About 2 p.m. Thursday, I was strolling north past the posh shops on King Street when I recognized the burly man in the black suit who was walking briskly toward me. I'd seen him the night before alertly scanning the crowd as Romney pumped hands and posed with babies after a speech. In that split second of recognition, the security man passed by and I caught a glimpse of the guy behind him -- a man dressed casually in jeans, a checked shirt and windbreaker. It was Romney in his ubiquitous campaign uniform.
Now, I want to stipulate that I am not a fan of the paparazzi. They seem more like parasites than journalists to me -- a lowly breed ranking only a bit higher than cockroaches and talk radio hosts. I figure movie stars, royalty and even vulture capitalists deserve a little privacy and down time. Nevertheless, as I watched the Republican front-runner hurry along the sidewalk, I couldn't resist trailing behind to see where he was going.
It turned out his destination was Brooks Brothers. I zipped up my jacket to conceal my media ID and entered the store, hoping to blend in with the other customers. The place was nearly empty except for the clerks, the security guy, a couple of campaign staffers, Romney and me. As Rick Perry would say, “Oops."
Romney was at a counter browsing through an assortment of dress shirts. The sales clerk was telling him if he bought three he'd get a discount. "Get a clue, pal," I thought to myself, "he can afford it." Then I remembered reading how Romney is a bit of a skinflint on the little stuff -- clothes, meals, even cars -- so I wasn't surprised when he went for the deal.
You'd think a presidential candidate would have a pretty decent wardrobe on hand, but Romney told the clerk he needed to upgrade because his old shirts were getting "a little dingy." Romney's shirt size, by the way, is 16 1/2 / 34. I know that because that's what he told the clerk. I remember it because that's my size too. This is a good thing to know in case Romney needs to borrow a shirt from me before the next debate (although mine might be a bit too dingy for him).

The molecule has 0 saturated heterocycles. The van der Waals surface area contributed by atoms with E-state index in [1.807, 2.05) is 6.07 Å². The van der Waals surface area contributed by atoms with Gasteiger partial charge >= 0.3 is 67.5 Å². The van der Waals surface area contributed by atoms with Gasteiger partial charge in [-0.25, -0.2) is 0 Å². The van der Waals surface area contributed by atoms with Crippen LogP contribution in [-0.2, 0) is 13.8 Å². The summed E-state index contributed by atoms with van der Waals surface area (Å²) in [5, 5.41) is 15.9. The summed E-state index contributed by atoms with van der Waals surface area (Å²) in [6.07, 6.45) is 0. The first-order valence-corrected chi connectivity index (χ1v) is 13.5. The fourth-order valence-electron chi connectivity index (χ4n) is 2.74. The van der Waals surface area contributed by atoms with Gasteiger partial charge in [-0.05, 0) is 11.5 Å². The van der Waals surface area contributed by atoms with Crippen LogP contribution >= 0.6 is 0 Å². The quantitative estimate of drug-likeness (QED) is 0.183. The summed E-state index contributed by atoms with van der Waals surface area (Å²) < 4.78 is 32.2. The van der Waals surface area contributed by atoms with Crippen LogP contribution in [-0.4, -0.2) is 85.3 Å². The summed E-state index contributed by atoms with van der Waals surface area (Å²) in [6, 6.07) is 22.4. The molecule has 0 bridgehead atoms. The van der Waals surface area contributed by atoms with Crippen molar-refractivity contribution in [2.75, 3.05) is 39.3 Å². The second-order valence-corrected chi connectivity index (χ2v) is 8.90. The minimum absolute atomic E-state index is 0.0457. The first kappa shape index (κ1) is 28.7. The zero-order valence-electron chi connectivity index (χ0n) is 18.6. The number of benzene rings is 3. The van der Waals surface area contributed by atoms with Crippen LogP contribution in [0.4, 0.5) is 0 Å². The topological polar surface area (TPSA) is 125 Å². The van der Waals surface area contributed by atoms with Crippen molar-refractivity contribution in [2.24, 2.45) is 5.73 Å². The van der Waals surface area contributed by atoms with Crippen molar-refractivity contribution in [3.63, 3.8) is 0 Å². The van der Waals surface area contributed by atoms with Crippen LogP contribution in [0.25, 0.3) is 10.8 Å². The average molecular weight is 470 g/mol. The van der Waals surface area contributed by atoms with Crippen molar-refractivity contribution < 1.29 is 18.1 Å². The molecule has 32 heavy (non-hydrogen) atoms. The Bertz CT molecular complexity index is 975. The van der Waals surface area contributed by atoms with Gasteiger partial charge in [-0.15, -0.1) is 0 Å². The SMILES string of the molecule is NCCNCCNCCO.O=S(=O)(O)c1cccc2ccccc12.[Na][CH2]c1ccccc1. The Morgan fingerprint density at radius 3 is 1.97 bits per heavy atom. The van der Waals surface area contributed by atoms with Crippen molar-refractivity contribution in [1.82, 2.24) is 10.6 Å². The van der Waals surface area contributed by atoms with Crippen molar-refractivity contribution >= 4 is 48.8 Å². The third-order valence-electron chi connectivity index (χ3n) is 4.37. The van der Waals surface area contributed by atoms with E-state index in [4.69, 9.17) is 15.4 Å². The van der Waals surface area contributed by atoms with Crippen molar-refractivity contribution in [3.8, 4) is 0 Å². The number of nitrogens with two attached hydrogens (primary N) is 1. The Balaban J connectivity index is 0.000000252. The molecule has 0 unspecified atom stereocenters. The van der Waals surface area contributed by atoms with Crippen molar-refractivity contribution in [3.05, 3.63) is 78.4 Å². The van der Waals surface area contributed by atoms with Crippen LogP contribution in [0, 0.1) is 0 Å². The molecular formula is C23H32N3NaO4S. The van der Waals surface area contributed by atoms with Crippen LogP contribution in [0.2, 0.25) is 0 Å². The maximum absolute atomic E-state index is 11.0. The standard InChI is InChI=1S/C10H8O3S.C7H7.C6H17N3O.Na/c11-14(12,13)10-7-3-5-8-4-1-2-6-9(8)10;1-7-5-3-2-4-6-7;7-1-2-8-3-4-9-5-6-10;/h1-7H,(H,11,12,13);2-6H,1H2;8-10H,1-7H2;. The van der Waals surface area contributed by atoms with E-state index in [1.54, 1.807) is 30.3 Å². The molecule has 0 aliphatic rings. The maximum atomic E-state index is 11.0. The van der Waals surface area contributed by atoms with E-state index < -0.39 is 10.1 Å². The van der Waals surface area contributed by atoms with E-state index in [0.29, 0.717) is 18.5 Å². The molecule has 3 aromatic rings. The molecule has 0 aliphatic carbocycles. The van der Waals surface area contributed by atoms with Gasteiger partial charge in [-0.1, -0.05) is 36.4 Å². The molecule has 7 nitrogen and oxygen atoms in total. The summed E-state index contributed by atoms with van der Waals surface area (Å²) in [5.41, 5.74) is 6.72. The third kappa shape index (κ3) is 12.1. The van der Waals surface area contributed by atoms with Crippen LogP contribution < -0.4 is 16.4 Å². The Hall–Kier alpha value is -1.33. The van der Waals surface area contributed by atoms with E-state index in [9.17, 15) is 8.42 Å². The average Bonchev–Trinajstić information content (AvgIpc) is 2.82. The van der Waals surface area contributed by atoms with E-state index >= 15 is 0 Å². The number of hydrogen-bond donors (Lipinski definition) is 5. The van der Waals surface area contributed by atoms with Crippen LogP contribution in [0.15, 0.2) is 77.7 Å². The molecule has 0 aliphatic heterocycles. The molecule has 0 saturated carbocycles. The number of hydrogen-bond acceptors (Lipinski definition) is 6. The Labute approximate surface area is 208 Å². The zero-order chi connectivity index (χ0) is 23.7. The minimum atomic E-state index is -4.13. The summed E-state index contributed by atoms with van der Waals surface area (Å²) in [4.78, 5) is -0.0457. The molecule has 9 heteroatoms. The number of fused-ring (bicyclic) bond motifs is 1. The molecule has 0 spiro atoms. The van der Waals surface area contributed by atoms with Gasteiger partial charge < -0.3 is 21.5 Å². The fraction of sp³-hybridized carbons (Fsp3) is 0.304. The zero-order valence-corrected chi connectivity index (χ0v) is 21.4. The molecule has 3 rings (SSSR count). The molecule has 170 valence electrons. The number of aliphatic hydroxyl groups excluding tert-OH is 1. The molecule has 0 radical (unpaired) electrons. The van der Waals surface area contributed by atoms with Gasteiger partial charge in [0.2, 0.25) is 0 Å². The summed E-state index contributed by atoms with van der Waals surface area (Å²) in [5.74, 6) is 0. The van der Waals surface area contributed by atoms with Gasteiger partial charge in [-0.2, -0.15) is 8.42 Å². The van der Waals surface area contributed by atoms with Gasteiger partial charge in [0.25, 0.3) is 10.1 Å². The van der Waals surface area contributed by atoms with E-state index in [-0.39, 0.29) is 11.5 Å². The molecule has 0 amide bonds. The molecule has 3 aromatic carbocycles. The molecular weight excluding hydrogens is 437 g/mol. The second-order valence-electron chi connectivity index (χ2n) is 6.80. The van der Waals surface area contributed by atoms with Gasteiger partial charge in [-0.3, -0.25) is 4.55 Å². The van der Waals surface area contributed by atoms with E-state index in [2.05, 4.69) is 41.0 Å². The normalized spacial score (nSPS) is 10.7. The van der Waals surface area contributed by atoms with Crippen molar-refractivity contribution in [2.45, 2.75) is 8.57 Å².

Romney chose a white shirt, a blue-striped shirt and a checkered shirt nearly identical to the one he wears at every campaign rally. The he began looking through the ties. I don't know if one ended up in his shopping bag. Studiously trying not to attract the attention of the big security guy, I was pretending to be intent on a pile of sweaters. Actually, I was rather appalled by the gaudy purples and reds and yellows that seemed very un-Brooks Brothers. I couldn't imagine them on Romney.
He paid for the shirts himself. (The sales clerk would be wise to hold on to the sales slip; that’s a possible presidential signature, after all.) Romney told his staffer he wanted to go by Brookstone (purchasing presidential pillowcases?) before returning to the hotel. He headed out the door and up the street with his small entourage. I went out too, but let them go.
A block away, I went into the Charleston Place hotel, just off Market Street. Yes, I admit it, I was looking for a men’s room. When I came out and turned down a hall, I saw the security man and Romney coming my way. After I had so graciously let them out of my sight, I worried they might notice me again and think I was following. There was a shoeshine stand just to my left. I hopped up in the chair as the candidate walked past.
I’m as much a skinflint about the little stuff as Romney, so this was my first professional shoeshine in years. It was needed. The old shining pro went to work. About two minutes later, the hulking security guy came back and stood nearby, talking on a cellphone. Was he checking me out? Was he calling hotel security?
My boots finished and shining like they haven’t since I bought them a year ago, I stepped down from the chair. The security man stepped over. Without a word to me, he climbed up into the chair and ordered a shine.
I guess he too wanted to look his best for Mitt Romney’s big night.
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